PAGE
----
Edinburgh Fringe 2009
A new play from Horzon Arts, not for the easily offended, explores Heroine in a unique way in the lives of three people, sharing a flat with each other and a lady in white…Shocking and pitch-perfect new production.
Twenty-four hours after seeing this show I am still affected by it. I was still crying ten minutes after it ended. Shaking a bit too. But this isn’t why "Heroin(e) for Breakfast gets the star rating it does. FringeReview doesn’t base its reviews on personal reactions. We attempt to assess the work based on the quality of the piece we are watching as theatre.
And this is quality theatre of the highest order. Horizon Arts claim they are creating theatre for the new generation. Well, three people certainly the far side of fifty pootled out within the first half an hour, but the rest stayed to witness one of the strongest pieces of new theatre I have seen for the last five years, despite it being a show not for the faint-hearted nor easily offended. "The zeitgeist is knackered." Britain is in need in of a huge dose of euphoria and three characters, who share a flat are the microcosm in which sick Britain is played out to near perfection in a play that skillfully lowers the fourth wall at will, and expertly takes us on an emotional journey into the depths of human despair out of which one can only climb with the aid of the white, pure white pleasure of a shot in the arm.
Craig McArdle plays the self-alienated, self-empowered hero/villian as he shares a flat with two women. This is the generation where "jizz" is the new booze. Kirsty Green and Kate Daley are Chloe and Edie, playthings for Tommy, and with a history between them that is revealed as the story unfolds. And there’s a clear narrative here, more so than in previous Horizon productions which have tended more towards collage-writing. The story grips, it builds, and it is still punctured humorously by Tommy directly addressing the audience, berating us and celebrating himself and his approach to living and his own love affair with the white stuff.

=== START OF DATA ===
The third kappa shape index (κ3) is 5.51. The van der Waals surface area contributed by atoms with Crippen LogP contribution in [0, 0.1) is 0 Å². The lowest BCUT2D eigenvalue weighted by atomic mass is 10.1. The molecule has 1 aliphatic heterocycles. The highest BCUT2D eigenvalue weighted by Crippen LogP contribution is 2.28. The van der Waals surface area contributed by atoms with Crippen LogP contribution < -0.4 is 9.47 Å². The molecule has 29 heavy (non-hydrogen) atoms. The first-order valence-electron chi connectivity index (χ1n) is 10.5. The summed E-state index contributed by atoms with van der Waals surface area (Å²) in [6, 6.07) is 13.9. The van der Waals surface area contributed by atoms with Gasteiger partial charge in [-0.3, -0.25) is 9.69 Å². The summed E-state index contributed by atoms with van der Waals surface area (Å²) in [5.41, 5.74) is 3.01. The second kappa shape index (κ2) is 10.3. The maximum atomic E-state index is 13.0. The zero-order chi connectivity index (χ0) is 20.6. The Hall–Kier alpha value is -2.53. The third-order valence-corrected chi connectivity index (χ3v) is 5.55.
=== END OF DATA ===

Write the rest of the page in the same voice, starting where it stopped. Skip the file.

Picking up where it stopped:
The play opens shockingly, and I won’t tell you why or how. We’re in the world of sex as casual as a cuppa, and is Tommy a villain because he takes pleasure without care for others, or is he a hero for being bold enough to reach for a personal euphoria that the nation as a whole has lost, in the physicality of sex, and the high of the hard substance, portrayed as a woman in white, played with chilling charisma by Hayley Shillito, played physically, played vocally, played musically, played excellently.
In classic Brechtian style, both Tommy and "Heroine" step out from the scene, stepping easily through the fourth wall and addressing the audience suddenly.
Heroine is a heroine in white, imagined by Tommy, embodied as a temptress, powerful, a chameleon who plays hurt when ignored, and ultimately the bringer of death. This heroine is always in control and ultimately takes final and tragic charge, played out at the end with heartbreaking, music-assisted, studied physicality by this hugely talented cast. Heroine, as imagined by Tommy doesn’t complain – she leaves that to others; Heroine flatters and entices; Heroine is the new revolution, Heroine is the "real one who doesn’t give a single, solitary f**k". Heroine is the means of bringing us all together, the unifying force; Heroine is "pure, white and natural as God intended".
This is uncomfortable theatre but never gratuitous. Horizon, and this impressive cast – all four of them – bring physicality and 100% commitment of emotion to a script which is an attempt to portray difficult observation of the what and why of this hard drug which Tommy "loves" and welcomes into his home for breakfast. The attempt succeeds. The writing is brimming with wit, pacey humour, and also strong drama and interplay between the characters.
We see the consequences of "Grade A" Euphoria in the lives of the three, as we’re taken theatrically to the boundaries of being alive, sometimes called "The Perimeter Walk." Yet this is also a play about the "problem with England" and the writer attempts to weave an examination of the sickness at the heart of British culture into the story of this trio seeking their own highs in a life of disappointment and un-realisation. As a piece of writing, this mostly succeeds, certainly enough to allow this production to pack a strong emotional punch. Sometimes the attempt to link the identity of the nation with the story presented is a little tenuous.
Yet overall, this is a performance that goes without a hint of fear into dark and difficult territory, without moralising, seeking truth and finding much, in one of the finest pieces at this year’s Edinburgh Fringe.